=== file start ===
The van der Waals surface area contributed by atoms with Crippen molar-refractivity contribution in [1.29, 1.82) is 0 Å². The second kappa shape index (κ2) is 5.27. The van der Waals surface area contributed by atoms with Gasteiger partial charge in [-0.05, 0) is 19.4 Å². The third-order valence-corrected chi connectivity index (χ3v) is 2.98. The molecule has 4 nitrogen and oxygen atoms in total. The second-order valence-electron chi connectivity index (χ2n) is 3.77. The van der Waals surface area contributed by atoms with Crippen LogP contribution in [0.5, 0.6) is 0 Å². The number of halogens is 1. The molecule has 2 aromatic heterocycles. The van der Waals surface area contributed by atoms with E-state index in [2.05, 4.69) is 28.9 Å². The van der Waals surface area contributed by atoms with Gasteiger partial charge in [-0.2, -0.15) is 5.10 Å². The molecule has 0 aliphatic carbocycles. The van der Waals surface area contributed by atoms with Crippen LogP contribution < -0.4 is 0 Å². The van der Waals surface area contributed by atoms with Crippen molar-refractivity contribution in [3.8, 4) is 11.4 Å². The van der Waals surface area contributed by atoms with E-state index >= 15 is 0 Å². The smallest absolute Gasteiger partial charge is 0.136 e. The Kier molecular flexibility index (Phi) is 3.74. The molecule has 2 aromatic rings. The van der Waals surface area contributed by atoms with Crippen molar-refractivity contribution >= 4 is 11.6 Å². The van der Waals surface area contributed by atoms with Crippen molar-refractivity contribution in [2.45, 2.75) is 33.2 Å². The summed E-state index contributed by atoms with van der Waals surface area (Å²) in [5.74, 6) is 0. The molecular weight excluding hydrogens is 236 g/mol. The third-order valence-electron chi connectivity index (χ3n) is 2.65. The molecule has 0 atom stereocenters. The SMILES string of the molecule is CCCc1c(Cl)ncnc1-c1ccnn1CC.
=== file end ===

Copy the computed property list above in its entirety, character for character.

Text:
The van der Waals surface area contributed by atoms with Crippen molar-refractivity contribution in [1.29, 1.82) is 0 Å². The second kappa shape index (κ2) is 5.27. The van der Waals surface area contributed by atoms with Gasteiger partial charge in [-0.05, 0) is 19.4 Å². The third-order valence-corrected chi connectivity index (χ3v) is 2.98. The molecule has 4 nitrogen and oxygen atoms in total. The second-order valence-electron chi connectivity index (χ2n) is 3.77. The van der Waals surface area contributed by atoms with Crippen LogP contribution in [0.5, 0.6) is 0 Å². The number of halogens is 1. The molecule has 2 aromatic heterocycles. The van der Waals surface area contributed by atoms with E-state index in [2.05, 4.69) is 28.9 Å². The van der Waals surface area contributed by atoms with Gasteiger partial charge in [-0.2, -0.15) is 5.10 Å². The molecule has 0 aliphatic carbocycles. The van der Waals surface area contributed by atoms with Crippen LogP contribution < -0.4 is 0 Å². The van der Waals surface area contributed by atoms with Crippen molar-refractivity contribution in [3.8, 4) is 11.4 Å². The van der Waals surface area contributed by atoms with E-state index >= 15 is 0 Å². The smallest absolute Gasteiger partial charge is 0.136 e. The Kier molecular flexibility index (Phi) is 3.74. The molecule has 2 aromatic rings. The van der Waals surface area contributed by atoms with Crippen molar-refractivity contribution >= 4 is 11.6 Å². The van der Waals surface area contributed by atoms with Crippen molar-refractivity contribution in [2.45, 2.75) is 33.2 Å². The summed E-state index contributed by atoms with van der Waals surface area (Å²) in [5.74, 6) is 0. The molecular weight excluding hydrogens is 236 g/mol. The third-order valence-electron chi connectivity index (χ3n) is 2.65. The molecule has 0 atom stereocenters. The SMILES string of the molecule is CCCc1c(Cl)ncnc1-c1ccnn1CC.